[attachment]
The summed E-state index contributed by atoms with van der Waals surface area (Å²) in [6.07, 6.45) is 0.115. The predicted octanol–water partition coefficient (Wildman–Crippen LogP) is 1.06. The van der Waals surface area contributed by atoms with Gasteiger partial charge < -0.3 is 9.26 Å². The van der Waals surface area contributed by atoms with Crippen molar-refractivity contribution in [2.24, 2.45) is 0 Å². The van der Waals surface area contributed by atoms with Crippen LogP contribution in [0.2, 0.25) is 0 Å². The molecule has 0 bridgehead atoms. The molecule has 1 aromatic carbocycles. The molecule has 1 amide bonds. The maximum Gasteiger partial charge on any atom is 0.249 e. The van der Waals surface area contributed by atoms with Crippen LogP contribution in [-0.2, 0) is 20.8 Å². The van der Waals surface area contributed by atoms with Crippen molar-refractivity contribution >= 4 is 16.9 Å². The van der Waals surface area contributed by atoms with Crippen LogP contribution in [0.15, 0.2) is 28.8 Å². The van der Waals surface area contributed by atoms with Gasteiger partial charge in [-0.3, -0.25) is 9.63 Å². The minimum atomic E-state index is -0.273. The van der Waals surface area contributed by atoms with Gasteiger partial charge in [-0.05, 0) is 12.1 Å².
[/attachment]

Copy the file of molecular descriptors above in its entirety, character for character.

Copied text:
The summed E-state index contributed by atoms with van der Waals surface area (Å²) in [6.07, 6.45) is 0.115. The predicted octanol–water partition coefficient (Wildman–Crippen LogP) is 1.06. The van der Waals surface area contributed by atoms with Gasteiger partial charge < -0.3 is 9.26 Å². The van der Waals surface area contributed by atoms with Crippen molar-refractivity contribution in [2.24, 2.45) is 0 Å². The van der Waals surface area contributed by atoms with Crippen LogP contribution in [0.2, 0.25) is 0 Å². The molecule has 0 bridgehead atoms. The molecule has 1 aromatic carbocycles. The molecule has 1 amide bonds. The maximum Gasteiger partial charge on any atom is 0.249 e. The van der Waals surface area contributed by atoms with Crippen LogP contribution in [-0.2, 0) is 20.8 Å². The van der Waals surface area contributed by atoms with Crippen molar-refractivity contribution >= 4 is 16.9 Å². The van der Waals surface area contributed by atoms with Crippen LogP contribution in [0.15, 0.2) is 28.8 Å². The van der Waals surface area contributed by atoms with Gasteiger partial charge in [-0.3, -0.25) is 9.63 Å². The minimum atomic E-state index is -0.273. The van der Waals surface area contributed by atoms with Gasteiger partial charge in [-0.05, 0) is 12.1 Å².